From the time I was a young teenager I thought I was headed for a career in photography. In the summer of 1963, while still in high school, I covered the historic March On Washington for Jobs and Freedom as a photography intern for a small weekly paper in Connecticut. But after spending the following summer as a reporter and photographer for another weekly paper, I drifted into writing - and spent 23 years as a reporter, editor, and columnist, first for The Washington Post, and then for Newsday, where I shared a Pulitzer Prize for reporting. A medical writer for 17 of my years as a print journalist, I wrote 10 books on medically related subjects, and specialized in coverage of bioethics.
My passion for photography was rekindled in 1993, when I covered - and photographed, the famine in Somalia for Newsday, and a short time afterward I established A Day In Our Life, a photographic practice dedicated to providing individuals, families, corporate and editorial clients with commissioned documentary photography. Over the past decade I have produced photographic projects for clients ranging from families and bridal couples, to the New England Journal of Medicine and major pharmaceutical companies, and my photo journalism has appeared in major newspapers. Additionally, my work is included in the permanent collection of the Boston Public Library.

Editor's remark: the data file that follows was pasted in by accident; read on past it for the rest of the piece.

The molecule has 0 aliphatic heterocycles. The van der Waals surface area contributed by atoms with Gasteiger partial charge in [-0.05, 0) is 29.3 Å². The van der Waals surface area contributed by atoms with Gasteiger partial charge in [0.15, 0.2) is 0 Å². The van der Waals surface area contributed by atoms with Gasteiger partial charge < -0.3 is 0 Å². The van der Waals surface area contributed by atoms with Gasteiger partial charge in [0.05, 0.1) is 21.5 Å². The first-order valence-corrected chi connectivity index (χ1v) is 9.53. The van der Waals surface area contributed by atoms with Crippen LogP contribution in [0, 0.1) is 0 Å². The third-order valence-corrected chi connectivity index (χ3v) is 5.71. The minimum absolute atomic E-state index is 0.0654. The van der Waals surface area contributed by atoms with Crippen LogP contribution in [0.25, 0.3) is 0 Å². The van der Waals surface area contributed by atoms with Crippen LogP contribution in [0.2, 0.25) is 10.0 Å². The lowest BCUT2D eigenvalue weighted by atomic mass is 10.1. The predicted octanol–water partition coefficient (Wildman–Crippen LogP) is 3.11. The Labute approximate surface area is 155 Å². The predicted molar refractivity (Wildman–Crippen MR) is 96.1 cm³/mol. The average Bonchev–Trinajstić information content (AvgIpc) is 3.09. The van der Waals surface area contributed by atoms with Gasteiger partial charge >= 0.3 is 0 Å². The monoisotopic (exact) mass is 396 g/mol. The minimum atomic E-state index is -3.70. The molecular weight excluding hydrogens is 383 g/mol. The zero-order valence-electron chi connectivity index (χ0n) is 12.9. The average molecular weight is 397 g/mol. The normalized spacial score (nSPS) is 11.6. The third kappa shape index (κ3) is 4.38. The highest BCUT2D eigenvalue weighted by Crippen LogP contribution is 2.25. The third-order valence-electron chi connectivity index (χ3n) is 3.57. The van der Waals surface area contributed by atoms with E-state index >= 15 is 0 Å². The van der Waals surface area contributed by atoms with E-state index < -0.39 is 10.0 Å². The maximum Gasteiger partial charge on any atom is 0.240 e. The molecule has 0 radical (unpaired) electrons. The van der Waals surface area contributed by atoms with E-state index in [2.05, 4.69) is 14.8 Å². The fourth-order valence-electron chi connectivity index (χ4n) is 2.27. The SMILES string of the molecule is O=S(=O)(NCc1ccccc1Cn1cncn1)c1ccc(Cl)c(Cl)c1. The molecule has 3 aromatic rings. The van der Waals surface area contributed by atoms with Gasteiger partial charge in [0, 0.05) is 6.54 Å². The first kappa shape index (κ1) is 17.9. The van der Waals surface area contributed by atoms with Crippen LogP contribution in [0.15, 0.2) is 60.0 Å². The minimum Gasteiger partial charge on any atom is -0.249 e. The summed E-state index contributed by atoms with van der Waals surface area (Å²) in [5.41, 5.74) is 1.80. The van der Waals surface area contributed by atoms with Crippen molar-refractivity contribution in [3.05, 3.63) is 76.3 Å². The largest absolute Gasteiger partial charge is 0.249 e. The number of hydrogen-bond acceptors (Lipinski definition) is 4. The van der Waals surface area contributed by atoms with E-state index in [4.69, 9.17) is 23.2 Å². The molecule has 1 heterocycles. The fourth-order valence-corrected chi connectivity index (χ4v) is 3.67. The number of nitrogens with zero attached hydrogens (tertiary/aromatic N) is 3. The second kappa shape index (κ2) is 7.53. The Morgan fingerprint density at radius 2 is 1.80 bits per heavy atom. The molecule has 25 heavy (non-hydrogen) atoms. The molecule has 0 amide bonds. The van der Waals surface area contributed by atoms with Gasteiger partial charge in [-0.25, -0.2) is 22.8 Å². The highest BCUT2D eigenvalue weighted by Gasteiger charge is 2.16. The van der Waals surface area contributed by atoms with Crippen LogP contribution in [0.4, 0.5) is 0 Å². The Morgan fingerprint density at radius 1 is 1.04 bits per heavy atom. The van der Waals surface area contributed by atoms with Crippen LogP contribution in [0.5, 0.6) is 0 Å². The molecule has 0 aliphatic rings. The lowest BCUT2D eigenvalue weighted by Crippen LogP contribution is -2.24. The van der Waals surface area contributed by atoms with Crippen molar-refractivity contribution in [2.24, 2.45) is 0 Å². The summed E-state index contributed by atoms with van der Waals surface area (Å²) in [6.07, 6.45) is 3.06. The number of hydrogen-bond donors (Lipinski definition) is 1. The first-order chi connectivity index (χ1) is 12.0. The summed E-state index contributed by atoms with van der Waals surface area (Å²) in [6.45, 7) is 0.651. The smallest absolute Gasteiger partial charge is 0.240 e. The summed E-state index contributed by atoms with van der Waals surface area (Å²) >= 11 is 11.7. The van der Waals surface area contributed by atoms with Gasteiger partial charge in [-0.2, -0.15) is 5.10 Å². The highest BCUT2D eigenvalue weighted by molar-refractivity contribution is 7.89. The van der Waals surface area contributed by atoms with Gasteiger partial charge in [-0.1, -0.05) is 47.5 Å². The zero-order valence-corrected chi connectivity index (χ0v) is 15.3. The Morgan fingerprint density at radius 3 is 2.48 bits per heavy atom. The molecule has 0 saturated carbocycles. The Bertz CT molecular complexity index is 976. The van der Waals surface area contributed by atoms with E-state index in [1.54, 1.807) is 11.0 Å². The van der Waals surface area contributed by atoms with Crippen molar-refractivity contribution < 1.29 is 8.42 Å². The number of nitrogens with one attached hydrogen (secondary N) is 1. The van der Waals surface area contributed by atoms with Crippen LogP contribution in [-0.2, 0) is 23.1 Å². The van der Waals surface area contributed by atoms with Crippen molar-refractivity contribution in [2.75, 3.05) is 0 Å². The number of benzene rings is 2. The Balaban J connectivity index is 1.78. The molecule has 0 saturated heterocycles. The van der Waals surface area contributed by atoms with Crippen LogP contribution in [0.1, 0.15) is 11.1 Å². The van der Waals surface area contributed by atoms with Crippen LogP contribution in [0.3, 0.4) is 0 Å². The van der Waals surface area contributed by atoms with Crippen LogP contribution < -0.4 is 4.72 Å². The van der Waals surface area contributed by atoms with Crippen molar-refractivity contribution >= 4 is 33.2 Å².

If I have a photographic philosophy, it can be encapsulated in an observation, and two quotes I include in my course syllabi:
The observation is that what matters most in photography is what the photographer sees – any light-tight box with a lens can capture an image;
The first quote comes from Magnum photographer Susan Meiselas, who commented during a lecture that “Far away is not a place;” we do not need to travel to the ends of the earth to do serious documentary photography – our subjects may be all around us in the unobserved moments of daily life;
And finally, there is this: We can never be objective, for all that we have been, and all that we are, is with us every moment of our lives, shaping all of our attitudes and our vision. What we can be however, what we must be, is fair. And that idea of fairness boils down to one word – honesty, the one thing that we owe our subjects.
I have only taken one photography course in my approximately 50 years as a photographer, and that was a week-long workshop with the great documentary photographer Eugene Richards at the Maine Photographic Workshops. That one week was invaluable, not because of any technique, or even philosophy that Richards taught. Rather, it was invaluable because Richards forced me to think very seriously about who I am as a photographer. I learned that I don’t have to spend a year with crack addicts, or travel to war zones to produce significant work. What I provide families, and wedding clients, is invaluable to them. And that is profoundly important.
Finally, I have created and teach a popular course called Documentary Photography/Photo Journalism: Still Images In A World In Motion, at both the Massachusetts Institute of Technology and the Harvard University Extension School. I have also taught a course called "A Day In Our Life" at the Maine Photographic Workshops.
Welcome to A Day In Our Life. Take a few moments to allow these introductory images to cycle through. When you have seen them all, you will have seen what I see - and how I see it.